Head, Shoulders, Knees, and Toes / Po‘o, Po‘ohiwi, Kuli, Manamana Wāwae
Knees and Toes / Kuli, Manamana Wāwae
Eyes and Ears and Mouth and Nose / Maka, Pepeiao, Waha, ame Ihu
Head, Shoulders, Knees, and Toes / Po’o, Po’ohiwi, Kuli, Manamana Wāwae
Knees and Toes / Kuli, Manamana Wāwae

Ke Ao Nani /  The Beautiful World (chant)
I luna lā i luna / Up, up above
Nā manu oka lewa / Birds fly in the sky

I lalo lua i lalo / Down, down
Nā pua o ka honua / Flowers of the earth

I uka lā i uka / Upland, up in the uplands
Nā ulu lā‘au / The grove of trees

I kai lā i kai / In the sea, the sea
Nā i‘a o ka moana / The fishes of the ocean

Ha‘ina mai ka puana / Tell the refrain
A he nani ka ao nei / Of this beautiful world

He inoa no nā kamali‘i. / In honor of the children

Pī‘āpā / Alphabet Song (Chant)
Written by Nona Beamer
This song can be performed as a noho (sitting) hula with hand motions representing each letter’s icon.

Ho‘omākaukau / Get Ready (Storyteller Calls Out to Children)
‘Ae, pī‘āpā / Yes, Alphabet Song (Children Respond)
Pā / Begin (Storyteller Calls Out to Children)

A – alapi‘i – a (ladder)
E – ‘elepani o ke kai – e (elephant of the sea, walrus)
I – ipu hao keleawe – i (iron kettle)
O – ‘ō‘ō mahi‘ai – o (farmer’s digging stick)
U – ‘ūpā makani – u (bellows)

A (recite in speech rhythm – 4 counts per vowel)
H (pronounced heh)
K (prounounced keh)
L (pronounced lah)
M (pronounced moo)
N (pronounced noo)
P (prounounced pi)
W (prounounced vway)
A pau / All done


Kids can make leis using flowers cut out of construction paper with a hole in the middle, 1” straws in between each flower, and a piece of yarn or string strung through the flowers and straws.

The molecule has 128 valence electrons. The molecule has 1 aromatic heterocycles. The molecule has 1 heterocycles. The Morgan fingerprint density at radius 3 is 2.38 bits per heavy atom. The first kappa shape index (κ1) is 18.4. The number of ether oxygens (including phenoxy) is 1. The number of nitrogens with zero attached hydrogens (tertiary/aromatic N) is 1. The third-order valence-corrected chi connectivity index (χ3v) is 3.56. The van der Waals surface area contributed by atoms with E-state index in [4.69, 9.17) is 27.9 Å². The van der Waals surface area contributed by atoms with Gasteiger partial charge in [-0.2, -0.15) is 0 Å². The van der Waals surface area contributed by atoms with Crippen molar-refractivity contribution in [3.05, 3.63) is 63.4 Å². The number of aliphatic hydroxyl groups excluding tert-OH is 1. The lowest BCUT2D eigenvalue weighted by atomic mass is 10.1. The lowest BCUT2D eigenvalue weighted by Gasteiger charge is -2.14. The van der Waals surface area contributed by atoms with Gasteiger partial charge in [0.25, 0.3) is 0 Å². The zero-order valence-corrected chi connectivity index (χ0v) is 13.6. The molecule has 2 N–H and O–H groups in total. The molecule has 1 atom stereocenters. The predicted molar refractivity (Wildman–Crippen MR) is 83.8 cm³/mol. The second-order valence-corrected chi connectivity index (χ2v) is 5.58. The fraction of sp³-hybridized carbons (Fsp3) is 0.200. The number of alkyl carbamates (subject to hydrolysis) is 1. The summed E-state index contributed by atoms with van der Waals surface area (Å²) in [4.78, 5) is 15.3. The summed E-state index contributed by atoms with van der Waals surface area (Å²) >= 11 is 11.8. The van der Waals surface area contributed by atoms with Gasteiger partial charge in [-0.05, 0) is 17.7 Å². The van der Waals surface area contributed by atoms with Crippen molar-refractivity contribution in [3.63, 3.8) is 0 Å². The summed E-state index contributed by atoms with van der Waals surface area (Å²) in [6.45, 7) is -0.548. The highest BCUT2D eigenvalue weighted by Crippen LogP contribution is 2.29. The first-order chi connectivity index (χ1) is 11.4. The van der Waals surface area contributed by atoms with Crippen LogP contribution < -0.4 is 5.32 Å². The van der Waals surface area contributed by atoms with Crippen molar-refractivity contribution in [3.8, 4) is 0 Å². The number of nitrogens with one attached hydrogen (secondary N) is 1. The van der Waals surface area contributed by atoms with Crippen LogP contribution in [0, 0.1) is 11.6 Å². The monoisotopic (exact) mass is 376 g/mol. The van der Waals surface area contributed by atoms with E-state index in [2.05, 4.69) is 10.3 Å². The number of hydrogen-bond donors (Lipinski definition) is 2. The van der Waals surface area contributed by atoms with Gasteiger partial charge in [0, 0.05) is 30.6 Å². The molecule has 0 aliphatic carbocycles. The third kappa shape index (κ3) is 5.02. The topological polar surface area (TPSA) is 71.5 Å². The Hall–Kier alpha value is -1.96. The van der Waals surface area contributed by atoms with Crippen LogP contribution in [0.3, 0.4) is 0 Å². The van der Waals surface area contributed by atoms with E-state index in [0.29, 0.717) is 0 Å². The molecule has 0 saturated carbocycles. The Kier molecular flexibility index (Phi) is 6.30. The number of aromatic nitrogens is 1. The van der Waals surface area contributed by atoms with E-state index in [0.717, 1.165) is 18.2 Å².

Games/Other Activities:

Teaching a hula can be very simple, such as the noho hula, Pī‘āpā, found in the music section.  Some simply hulas to teach are called Hapa-Haole hulas, which are songs popularized in the 1950s that integrate English and Hawaiian words, making it easier for the children to understand.  Often, you can simply make up your own hand motions to match the words, especially for “The Hukilau Song,” written by Jack Owens and popularized by Bing Crosby.

Oh, we’re going to a hukilau
A huki, huki, huki, huki, hukilau
Ev’rybody loves a hukilau
Where the laulau is the kau kau at the big luau

We’ll throw our nets out into the sea And all the ama ama come-a swimming to me
Oh, we’re going to a hukilau
A huki, huki, huki, huki, hukilau
Ev’rybody loves a hukilau
Where the laulau is the kau kau at the hukilau

What a beautiful day for fishing
In the old Hawaiian way
All the hukilau nets are swishing
Down in old Laie Bay
Oh, we’re going to a hukilau
A huki, huki, huki, huki, hukilau
Ev’rybody loves a hukilau
Where the laulau is the kau kau at the big luau

Basic hula steps, such as kaholo, ami, and hela, can also be taught quickly and can be found online by watching video clips.


For a taste of a food not easily found on the mainland but which can be located in some Asian specialty stores, Poi is always a fun experience to watch people eat. Children in Hawaii often eat poi with sugar to ease the bitterness. Poi is a Hawaiian staple and a near sacred food, since it is made from taro or kalo, which was the original ancestor of the Hawaiian people.

A modern day food popularized in Hawaii is Spam Musubi. Spam Musubi is square and made very similarly to sushi, using Rice, Nori, and Spam in the middle. Spam is a very popular food in modern day Hawaii.


Use your usual closing song or fingerplay. Tell them Aloha!